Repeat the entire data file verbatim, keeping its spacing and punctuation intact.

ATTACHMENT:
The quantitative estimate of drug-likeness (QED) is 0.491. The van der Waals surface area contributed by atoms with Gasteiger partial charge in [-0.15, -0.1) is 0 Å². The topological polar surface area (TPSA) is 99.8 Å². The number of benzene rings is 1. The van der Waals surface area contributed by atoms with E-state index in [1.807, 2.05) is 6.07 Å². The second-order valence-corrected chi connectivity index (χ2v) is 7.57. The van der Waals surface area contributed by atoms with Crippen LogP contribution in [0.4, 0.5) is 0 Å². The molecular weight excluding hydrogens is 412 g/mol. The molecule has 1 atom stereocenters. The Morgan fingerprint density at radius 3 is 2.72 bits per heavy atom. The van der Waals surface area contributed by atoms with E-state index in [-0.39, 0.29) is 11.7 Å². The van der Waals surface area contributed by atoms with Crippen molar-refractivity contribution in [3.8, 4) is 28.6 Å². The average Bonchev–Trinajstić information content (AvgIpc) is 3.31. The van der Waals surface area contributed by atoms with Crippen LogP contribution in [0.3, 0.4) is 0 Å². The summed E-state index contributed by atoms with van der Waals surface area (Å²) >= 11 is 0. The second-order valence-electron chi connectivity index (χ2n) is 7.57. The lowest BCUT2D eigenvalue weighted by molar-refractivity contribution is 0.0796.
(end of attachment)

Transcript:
The quantitative estimate of drug-likeness (QED) is 0.491. The van der Waals surface area contributed by atoms with Gasteiger partial charge in [-0.15, -0.1) is 0 Å². The topological polar surface area (TPSA) is 99.8 Å². The number of benzene rings is 1. The van der Waals surface area contributed by atoms with E-state index in [1.807, 2.05) is 6.07 Å². The second-order valence-corrected chi connectivity index (χ2v) is 7.57. The van der Waals surface area contributed by atoms with Crippen LogP contribution in [0.4, 0.5) is 0 Å². The molecular weight excluding hydrogens is 412 g/mol. The molecule has 1 atom stereocenters. The Morgan fingerprint density at radius 3 is 2.72 bits per heavy atom. The van der Waals surface area contributed by atoms with E-state index in [-0.39, 0.29) is 11.7 Å². The van der Waals surface area contributed by atoms with Crippen molar-refractivity contribution in [3.8, 4) is 28.6 Å². The average Bonchev–Trinajstić information content (AvgIpc) is 3.31. The van der Waals surface area contributed by atoms with Crippen LogP contribution in [0.3, 0.4) is 0 Å². The summed E-state index contributed by atoms with van der Waals surface area (Å²) >= 11 is 0. The second-order valence-electron chi connectivity index (χ2n) is 7.57. The lowest BCUT2D eigenvalue weighted by molar-refractivity contribution is 0.0796.